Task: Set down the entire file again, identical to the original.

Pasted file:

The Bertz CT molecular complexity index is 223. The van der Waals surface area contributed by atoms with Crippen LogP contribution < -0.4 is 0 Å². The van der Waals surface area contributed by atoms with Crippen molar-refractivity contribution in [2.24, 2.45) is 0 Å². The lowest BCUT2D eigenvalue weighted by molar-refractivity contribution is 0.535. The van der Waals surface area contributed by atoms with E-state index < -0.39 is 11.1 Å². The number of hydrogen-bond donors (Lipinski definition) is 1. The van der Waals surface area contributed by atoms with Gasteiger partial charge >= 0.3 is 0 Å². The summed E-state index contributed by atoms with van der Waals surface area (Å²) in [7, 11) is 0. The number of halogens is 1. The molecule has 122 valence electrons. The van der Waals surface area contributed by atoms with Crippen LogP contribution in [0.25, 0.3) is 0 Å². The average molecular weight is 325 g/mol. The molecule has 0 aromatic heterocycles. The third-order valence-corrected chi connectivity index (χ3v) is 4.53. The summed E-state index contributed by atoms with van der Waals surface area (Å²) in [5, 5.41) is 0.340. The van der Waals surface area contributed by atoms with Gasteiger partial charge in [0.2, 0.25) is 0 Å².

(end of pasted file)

The Bertz CT molecular complexity index is 223. The van der Waals surface area contributed by atoms with Crippen LogP contribution < -0.4 is 0 Å². The van der Waals surface area contributed by atoms with Crippen molar-refractivity contribution in [2.24, 2.45) is 0 Å². The lowest BCUT2D eigenvalue weighted by molar-refractivity contribution is 0.535. The van der Waals surface area contributed by atoms with E-state index < -0.39 is 11.1 Å². The number of hydrogen-bond donors (Lipinski definition) is 1. The van der Waals surface area contributed by atoms with Gasteiger partial charge >= 0.3 is 0 Å². The summed E-state index contributed by atoms with van der Waals surface area (Å²) in [7, 11) is 0. The number of halogens is 1. The molecule has 122 valence electrons. The van der Waals surface area contributed by atoms with Crippen LogP contribution in [0.25, 0.3) is 0 Å². The average molecular weight is 325 g/mol. The molecule has 0 aromatic heterocycles. The third-order valence-corrected chi connectivity index (χ3v) is 4.53. The summed E-state index contributed by atoms with van der Waals surface area (Å²) in [5, 5.41) is 0.340. The van der Waals surface area contributed by atoms with Gasteiger partial charge in [0.2, 0.25) is 0 Å².